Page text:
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Mining vs Environmental Concerns vs Panama’s Constitution


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Mining and the Constitution

Posted 28/05/2021

Article 114 of the Constitution states that "it is the fundamental duty of the State to guarantee that the population lives in a healthy environment free of contamination, where air, water and food satisfy the requirements of the adequate development of human life. " In any other place, this would demand the achievement of profitable and environmentally friendly public policies and projects. But what we see is a total absence of objectives, communication and agendas between the entities concerned with preserving that principle enshrined in the Constitution…

 While, on the one hand, a mine is allegedly controlled and sanctioned, on the other, the practice of this open-pit activity is promoted and more hectares are reserved for its development, at the expense of protected areas; If one body declares an exploitation contract unconstitutional, the other reaches an understanding so that the concessionaire, in any case, maintains its operation, with the argument of protecting jobs and the post-pandemic economic reactivation. It is time for our leaders to honor their constitutional duties and pursue sustainable development strategies. It shouldn't be that difficult.- LA PRENSA, May 28

 

https://www.newsroompanama.com/opinion/mining-and-the-constitution

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Over 90 NGOs denounce government mining plans

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Posted 28/05/2021

More than 90 NGOs at a  conference on Thursday attacked the government's plan to promote open-pit metal mining and called for a moratorium on the activity.

The spokespersons  indicated that mining in Panama has always "failed." They also considered it as an unstable and speculative business, which is highly polluting and has left irreversible environmental damage, destroying habitats, water, and soil in the national territory.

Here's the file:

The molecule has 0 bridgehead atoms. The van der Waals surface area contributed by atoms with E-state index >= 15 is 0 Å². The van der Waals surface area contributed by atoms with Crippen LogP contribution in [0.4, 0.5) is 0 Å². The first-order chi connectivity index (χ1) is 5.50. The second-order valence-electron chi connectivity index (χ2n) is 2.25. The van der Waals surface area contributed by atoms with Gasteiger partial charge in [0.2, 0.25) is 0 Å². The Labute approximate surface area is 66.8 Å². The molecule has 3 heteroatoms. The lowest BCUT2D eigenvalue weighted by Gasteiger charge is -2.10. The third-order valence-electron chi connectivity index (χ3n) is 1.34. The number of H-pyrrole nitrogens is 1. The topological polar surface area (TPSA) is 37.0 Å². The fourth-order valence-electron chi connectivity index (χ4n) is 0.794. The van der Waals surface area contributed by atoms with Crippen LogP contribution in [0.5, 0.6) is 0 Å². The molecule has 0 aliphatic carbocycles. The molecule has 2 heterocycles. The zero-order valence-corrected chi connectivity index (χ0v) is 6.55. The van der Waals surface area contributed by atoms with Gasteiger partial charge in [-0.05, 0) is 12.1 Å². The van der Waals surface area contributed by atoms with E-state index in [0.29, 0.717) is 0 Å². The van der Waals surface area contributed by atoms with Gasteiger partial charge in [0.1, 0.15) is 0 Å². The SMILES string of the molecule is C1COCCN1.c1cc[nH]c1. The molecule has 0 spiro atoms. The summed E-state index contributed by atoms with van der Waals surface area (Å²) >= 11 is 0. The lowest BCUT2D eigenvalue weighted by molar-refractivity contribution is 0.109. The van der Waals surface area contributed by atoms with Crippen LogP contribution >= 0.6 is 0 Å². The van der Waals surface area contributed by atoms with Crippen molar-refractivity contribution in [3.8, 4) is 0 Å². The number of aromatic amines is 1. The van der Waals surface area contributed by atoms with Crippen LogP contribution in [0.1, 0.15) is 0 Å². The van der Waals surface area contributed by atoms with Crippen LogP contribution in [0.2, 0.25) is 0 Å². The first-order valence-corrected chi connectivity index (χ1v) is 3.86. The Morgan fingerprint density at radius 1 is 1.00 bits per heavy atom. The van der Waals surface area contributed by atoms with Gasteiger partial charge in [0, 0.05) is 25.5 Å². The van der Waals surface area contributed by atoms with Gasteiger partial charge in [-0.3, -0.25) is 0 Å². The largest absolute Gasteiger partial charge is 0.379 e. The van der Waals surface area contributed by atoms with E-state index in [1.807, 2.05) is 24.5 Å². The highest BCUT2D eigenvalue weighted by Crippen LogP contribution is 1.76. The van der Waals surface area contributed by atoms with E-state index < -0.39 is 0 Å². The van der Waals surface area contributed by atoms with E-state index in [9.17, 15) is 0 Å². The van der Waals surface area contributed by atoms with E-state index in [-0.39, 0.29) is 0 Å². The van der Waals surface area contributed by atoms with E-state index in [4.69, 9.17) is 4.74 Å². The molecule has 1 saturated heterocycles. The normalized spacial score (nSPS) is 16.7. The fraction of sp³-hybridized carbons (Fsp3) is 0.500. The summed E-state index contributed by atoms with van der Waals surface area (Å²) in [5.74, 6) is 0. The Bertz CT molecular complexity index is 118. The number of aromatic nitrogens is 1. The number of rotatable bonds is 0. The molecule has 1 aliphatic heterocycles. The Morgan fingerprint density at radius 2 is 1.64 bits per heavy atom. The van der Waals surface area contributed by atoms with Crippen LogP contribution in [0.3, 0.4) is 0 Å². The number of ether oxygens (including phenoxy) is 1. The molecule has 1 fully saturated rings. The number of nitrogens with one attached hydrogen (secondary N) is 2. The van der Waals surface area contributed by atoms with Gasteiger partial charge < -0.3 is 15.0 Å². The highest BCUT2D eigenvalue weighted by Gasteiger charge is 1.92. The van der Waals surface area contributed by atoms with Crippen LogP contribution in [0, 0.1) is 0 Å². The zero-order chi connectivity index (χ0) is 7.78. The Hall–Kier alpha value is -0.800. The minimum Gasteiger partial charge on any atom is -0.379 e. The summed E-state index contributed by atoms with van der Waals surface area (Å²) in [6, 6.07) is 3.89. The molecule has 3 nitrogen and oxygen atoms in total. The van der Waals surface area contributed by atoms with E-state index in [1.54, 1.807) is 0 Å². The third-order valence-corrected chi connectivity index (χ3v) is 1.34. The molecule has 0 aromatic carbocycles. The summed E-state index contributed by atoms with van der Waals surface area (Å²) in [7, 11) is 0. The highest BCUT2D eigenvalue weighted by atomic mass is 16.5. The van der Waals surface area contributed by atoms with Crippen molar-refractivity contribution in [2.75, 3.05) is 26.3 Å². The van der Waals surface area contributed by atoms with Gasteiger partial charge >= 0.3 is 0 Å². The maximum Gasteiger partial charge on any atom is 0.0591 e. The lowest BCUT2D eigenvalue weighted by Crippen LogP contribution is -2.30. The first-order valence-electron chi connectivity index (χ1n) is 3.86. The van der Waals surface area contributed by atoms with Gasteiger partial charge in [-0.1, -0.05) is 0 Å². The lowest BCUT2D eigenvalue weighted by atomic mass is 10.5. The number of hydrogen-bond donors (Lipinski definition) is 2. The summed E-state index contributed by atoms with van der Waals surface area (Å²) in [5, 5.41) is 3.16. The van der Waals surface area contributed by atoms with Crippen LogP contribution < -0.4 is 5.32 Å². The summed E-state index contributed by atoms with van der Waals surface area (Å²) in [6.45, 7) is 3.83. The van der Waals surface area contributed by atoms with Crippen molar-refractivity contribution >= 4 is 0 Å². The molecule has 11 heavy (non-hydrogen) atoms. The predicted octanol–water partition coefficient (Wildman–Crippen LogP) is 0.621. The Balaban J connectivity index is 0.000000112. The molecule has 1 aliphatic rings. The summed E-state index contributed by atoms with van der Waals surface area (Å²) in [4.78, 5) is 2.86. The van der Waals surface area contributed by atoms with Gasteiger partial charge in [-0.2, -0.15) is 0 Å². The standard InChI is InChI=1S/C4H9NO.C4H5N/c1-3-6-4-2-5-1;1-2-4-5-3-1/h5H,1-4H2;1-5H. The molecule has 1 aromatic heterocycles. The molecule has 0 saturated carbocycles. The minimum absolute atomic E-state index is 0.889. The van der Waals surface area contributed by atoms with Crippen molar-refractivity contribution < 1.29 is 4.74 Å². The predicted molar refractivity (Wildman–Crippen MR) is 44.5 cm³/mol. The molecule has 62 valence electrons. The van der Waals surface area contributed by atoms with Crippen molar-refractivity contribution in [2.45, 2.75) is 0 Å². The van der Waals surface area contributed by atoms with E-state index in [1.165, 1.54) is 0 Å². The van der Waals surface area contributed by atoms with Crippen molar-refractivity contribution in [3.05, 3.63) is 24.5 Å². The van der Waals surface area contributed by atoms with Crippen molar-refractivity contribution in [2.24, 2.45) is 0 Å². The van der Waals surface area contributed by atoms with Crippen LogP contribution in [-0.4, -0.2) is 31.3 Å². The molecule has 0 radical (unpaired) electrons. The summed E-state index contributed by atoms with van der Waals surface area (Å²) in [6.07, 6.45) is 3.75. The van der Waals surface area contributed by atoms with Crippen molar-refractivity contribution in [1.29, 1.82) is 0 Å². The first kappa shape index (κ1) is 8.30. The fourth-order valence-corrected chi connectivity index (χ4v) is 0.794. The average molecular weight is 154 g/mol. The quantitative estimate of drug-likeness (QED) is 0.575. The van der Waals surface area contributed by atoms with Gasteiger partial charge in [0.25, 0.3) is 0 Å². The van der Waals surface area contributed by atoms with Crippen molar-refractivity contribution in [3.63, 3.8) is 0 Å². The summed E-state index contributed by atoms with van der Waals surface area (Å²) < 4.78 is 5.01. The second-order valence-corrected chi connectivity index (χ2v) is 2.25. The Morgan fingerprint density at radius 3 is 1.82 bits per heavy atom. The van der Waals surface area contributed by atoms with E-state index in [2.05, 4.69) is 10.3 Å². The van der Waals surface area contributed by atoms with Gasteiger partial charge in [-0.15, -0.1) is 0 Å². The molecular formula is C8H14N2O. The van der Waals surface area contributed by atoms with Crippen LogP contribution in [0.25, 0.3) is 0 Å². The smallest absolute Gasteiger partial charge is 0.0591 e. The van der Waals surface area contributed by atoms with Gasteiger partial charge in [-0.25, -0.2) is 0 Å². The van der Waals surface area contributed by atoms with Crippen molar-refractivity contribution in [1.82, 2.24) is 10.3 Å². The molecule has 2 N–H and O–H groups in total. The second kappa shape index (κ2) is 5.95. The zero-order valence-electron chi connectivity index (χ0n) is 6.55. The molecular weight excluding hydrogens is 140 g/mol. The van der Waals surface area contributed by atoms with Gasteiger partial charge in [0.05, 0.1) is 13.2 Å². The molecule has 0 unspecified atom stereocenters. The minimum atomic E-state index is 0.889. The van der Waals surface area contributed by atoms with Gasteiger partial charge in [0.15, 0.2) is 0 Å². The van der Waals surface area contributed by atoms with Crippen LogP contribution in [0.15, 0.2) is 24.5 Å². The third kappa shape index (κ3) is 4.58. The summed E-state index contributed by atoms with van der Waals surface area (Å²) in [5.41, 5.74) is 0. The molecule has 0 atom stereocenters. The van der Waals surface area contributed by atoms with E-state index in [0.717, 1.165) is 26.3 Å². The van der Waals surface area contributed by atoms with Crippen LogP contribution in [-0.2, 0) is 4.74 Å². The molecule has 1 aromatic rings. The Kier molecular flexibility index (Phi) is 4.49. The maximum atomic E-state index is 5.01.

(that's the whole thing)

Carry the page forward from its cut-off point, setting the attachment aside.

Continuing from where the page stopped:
" The declaration of a mining moratorium is urgent, which stops the granting of any concession until there is a real national discussion on an alternative economic strategy for comprehensive, inclusive, supportive, and environmentally friendly development," said the NGOs in a release.

The call comes after the Ministry of Commerce and Industries (MICI) incorporated more than 25,000 hectares located between the provinces of Coclé and Colón‘ into the mining regime last week

Among the organizations that signed the note are the Center for Environmental Advocacy, the Alliance for Conservation and Development, Highland Biotourism, the College of Biologists, the National Association for the Conservation of Nature, among others.

For Isaías Ramos, a biologist at the Center for Environmental Incidence, the so-called "dialogue" that the MICI has called on this issue is nothing more than a strategy to endorse the mining interests that have occurred throughout the governments and that now, with the excuse of the pandemic, it is intended to continue.

Susana Serracín, part of the Alliance for Conservation and Development, stressed that betting on Panama becoming a pro-mining development country, affecting the heart of our biodiversity, the quality of our waters, and the quality of human life "It means condemning us to a path of no return," she said.

In the words of Serracín, if we allow this to be promoted, the result will be that there will be transnationals becoming more millionaires, authorities that lend themselves to support them driven by petty interests and a more impoverished nation.